Like with the tires themselves, we see a lot of overlap between the best tire brands for the Yamaha Wolverine and the Yamaha Viking / YXZ. We mentioned Sedona tires for the YXZ, but Sedona Coyotes are good for Wolverine owners riding on wooded or dry pack trails. The slightest bit of moisture, however, and Coyotes get packed with muck, requiring a good amount of throttle to clear them out.

Other tires that we cannot fail to mention for the Yamaha Wolverine are System 3 XTR370s, Maxxis Carnivores, and Kenda Bear Claw HTRs. Some of these options are a little on the heavier side, but the traction they provide is phenomenal, and they’re tough enough to run without air if you need to limp yourself back home or to your truck at the trailhead.

Tire-Related Tips For Yamaha UTV Owners

Yamaha UTV Sand Tires

There are a few considerations that one must make when deliberating on a potential set of Yamaha UTV sand tires for the dunes, deserts, beaches, or sand banks. The first factor to consider is the rotational mass. Heavier tires and wheels will rob you of horsepower, so the lighter the better. The second factor is flotation. You want your tires to be set up on wide wheels – 10 inches wide in the front and 8 inches wide in the rear is recommended.

The final thing to consider with paddle tires (and large mud tires or even track systems for that matter) is gearing. If you go too big, you’ll have a difficult time even spinning your tires, let alone getting through technical terrain. Up front, a 26x12.5x14 tire is ideal, with a 9-cup paddle tire on the rear – at least for YXZ owners. You’ll want to stay away from heavy, tall, and over-cupped tires mounted on narrow wheels. Not only will this rob you of power, but it’ll also dig in and cause you to become stuck. Consequently, you’d be better off using aired-down OEM tires! And this brings us to another important topic, Yamaha Wildcat, Viking, and YXZ tire pressures!

Yamaha UTV Tire Pressure

The advised tire pressures for Yamaha UTVs can be found in the owner’s manual – the Viking VI, for example, is 21 PSI in the front, and 22.5 PSI in the rear. Deviating from the general-use tire pressures, however, can be beneficial in many instances.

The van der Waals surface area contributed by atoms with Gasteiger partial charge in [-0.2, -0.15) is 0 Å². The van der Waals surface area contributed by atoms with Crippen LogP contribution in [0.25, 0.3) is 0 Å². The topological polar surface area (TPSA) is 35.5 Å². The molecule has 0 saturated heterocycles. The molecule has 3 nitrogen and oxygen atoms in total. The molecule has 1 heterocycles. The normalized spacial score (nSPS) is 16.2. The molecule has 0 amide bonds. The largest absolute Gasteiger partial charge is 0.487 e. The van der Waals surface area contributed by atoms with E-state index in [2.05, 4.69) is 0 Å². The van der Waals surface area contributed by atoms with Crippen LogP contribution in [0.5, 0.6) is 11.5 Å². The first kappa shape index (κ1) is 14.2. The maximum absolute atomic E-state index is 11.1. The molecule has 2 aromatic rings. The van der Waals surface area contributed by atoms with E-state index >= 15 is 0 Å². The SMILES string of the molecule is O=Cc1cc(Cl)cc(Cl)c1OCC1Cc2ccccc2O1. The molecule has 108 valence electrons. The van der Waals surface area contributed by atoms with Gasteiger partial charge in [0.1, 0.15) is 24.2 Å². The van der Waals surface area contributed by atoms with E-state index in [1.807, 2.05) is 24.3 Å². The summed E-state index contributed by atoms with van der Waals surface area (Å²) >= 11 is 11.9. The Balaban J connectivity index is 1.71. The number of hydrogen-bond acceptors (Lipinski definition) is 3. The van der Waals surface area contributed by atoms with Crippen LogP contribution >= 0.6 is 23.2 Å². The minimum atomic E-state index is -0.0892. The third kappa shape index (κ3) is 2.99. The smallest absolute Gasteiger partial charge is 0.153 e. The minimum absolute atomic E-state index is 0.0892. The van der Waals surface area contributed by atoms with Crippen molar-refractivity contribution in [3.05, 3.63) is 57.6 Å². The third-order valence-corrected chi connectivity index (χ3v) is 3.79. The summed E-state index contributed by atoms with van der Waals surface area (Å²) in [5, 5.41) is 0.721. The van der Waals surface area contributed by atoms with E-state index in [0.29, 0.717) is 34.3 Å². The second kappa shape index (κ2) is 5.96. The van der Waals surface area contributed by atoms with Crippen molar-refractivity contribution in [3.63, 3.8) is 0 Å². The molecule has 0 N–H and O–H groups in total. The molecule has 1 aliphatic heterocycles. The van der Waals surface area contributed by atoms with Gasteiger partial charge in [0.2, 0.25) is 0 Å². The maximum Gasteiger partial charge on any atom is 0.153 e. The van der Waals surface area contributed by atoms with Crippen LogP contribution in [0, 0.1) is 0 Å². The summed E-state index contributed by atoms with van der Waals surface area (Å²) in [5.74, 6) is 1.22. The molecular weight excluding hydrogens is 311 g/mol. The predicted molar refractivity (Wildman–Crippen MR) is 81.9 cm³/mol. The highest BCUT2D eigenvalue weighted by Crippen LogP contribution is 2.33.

If you ride mostly rocky terrain and have the front shocks adjusted soft as well as the sway bars disconnected, you could do well with a Yamaha Wolverine tire pressure of 10 PSI in the rear and 8 PSI in the front. Nevertheless, the minimum in the manual for the Wolverine X4 is 11 PSI in the front and 13 PSI in the rear, so keep that in mind.

On top of allowing for better performance in mud and on rocks, the tire pressure of your side-by-side can also affect the ride quality of your rig. For on-road riding you’ll want to look at your tire crown, and set the air pressure where you have a good flat surface area. This will even out the wear and provide great stability on roads. For the Viking, you shouldn’t go over 24 PSI. Higher pressures will raise your ground clearance slightly, and more pressure is advised if you’re hauling heavy loads.

A tire that’s overinflated will bubble at the area of contact between the tire and road, while an underinflated tire will take away sidewall strength and cause the wheel to “walk in” on the tire. Although run-flat inserts like TIREBLOCKS can allow users to ride on effectively 0 PSI, a comfortable range for any Yamaha side-by-side is 10-12 PSI for good traction, and 14-16 PSI to avoid pinch flats.

Final Notes

That’s all we have for you this time. We hope you learned something here and we're more than happy to assist you with further Yamaha UTV tire info and tire suggestions! So regardless of whether it’s a set of Yamaha Wolverine tire upgrades that you’re after, or just some basic info about the best Yamaha YXZ tire size for your clutch and suspension system, Everything Yamaha Offroad is always ready and eager to serve you in any way possible!